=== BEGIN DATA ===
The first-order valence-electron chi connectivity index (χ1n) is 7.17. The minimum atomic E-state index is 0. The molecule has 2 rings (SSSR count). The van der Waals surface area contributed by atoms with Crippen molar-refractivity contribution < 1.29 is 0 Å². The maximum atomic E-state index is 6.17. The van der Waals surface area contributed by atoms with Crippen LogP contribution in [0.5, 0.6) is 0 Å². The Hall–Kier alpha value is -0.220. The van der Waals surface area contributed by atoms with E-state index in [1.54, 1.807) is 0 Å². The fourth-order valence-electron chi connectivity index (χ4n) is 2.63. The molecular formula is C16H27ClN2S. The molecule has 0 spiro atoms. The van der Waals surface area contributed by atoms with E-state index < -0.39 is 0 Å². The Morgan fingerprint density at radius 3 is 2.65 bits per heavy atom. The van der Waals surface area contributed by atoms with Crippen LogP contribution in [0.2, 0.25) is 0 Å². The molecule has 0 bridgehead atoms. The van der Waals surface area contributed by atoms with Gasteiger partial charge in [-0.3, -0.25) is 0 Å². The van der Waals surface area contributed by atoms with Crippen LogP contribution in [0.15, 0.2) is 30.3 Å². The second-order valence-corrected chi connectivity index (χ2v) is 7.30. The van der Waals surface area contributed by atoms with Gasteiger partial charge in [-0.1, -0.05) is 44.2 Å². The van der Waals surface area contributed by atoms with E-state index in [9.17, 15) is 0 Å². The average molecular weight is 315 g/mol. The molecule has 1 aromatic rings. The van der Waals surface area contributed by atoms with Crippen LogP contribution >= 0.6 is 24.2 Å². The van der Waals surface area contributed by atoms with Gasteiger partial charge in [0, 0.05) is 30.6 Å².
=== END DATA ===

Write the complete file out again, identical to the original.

The first-order valence-electron chi connectivity index (χ1n) is 7.17. The minimum atomic E-state index is 0. The molecule has 2 rings (SSSR count). The van der Waals surface area contributed by atoms with Crippen molar-refractivity contribution < 1.29 is 0 Å². The maximum atomic E-state index is 6.17. The van der Waals surface area contributed by atoms with Crippen LogP contribution in [0.5, 0.6) is 0 Å². The Hall–Kier alpha value is -0.220. The van der Waals surface area contributed by atoms with E-state index in [1.54, 1.807) is 0 Å². The fourth-order valence-electron chi connectivity index (χ4n) is 2.63. The molecular formula is C16H27ClN2S. The molecule has 0 spiro atoms. The van der Waals surface area contributed by atoms with E-state index < -0.39 is 0 Å². The Morgan fingerprint density at radius 3 is 2.65 bits per heavy atom. The van der Waals surface area contributed by atoms with Crippen LogP contribution in [0.2, 0.25) is 0 Å². The molecule has 0 bridgehead atoms. The van der Waals surface area contributed by atoms with Gasteiger partial charge in [-0.3, -0.25) is 0 Å². The van der Waals surface area contributed by atoms with Crippen LogP contribution in [0.15, 0.2) is 30.3 Å². The second-order valence-corrected chi connectivity index (χ2v) is 7.30. The van der Waals surface area contributed by atoms with Gasteiger partial charge in [-0.1, -0.05) is 44.2 Å². The van der Waals surface area contributed by atoms with E-state index in [9.17, 15) is 0 Å². The average molecular weight is 315 g/mol. The molecule has 1 aromatic rings. The van der Waals surface area contributed by atoms with Crippen LogP contribution >= 0.6 is 24.2 Å². The van der Waals surface area contributed by atoms with Gasteiger partial charge in [0, 0.05) is 30.6 Å².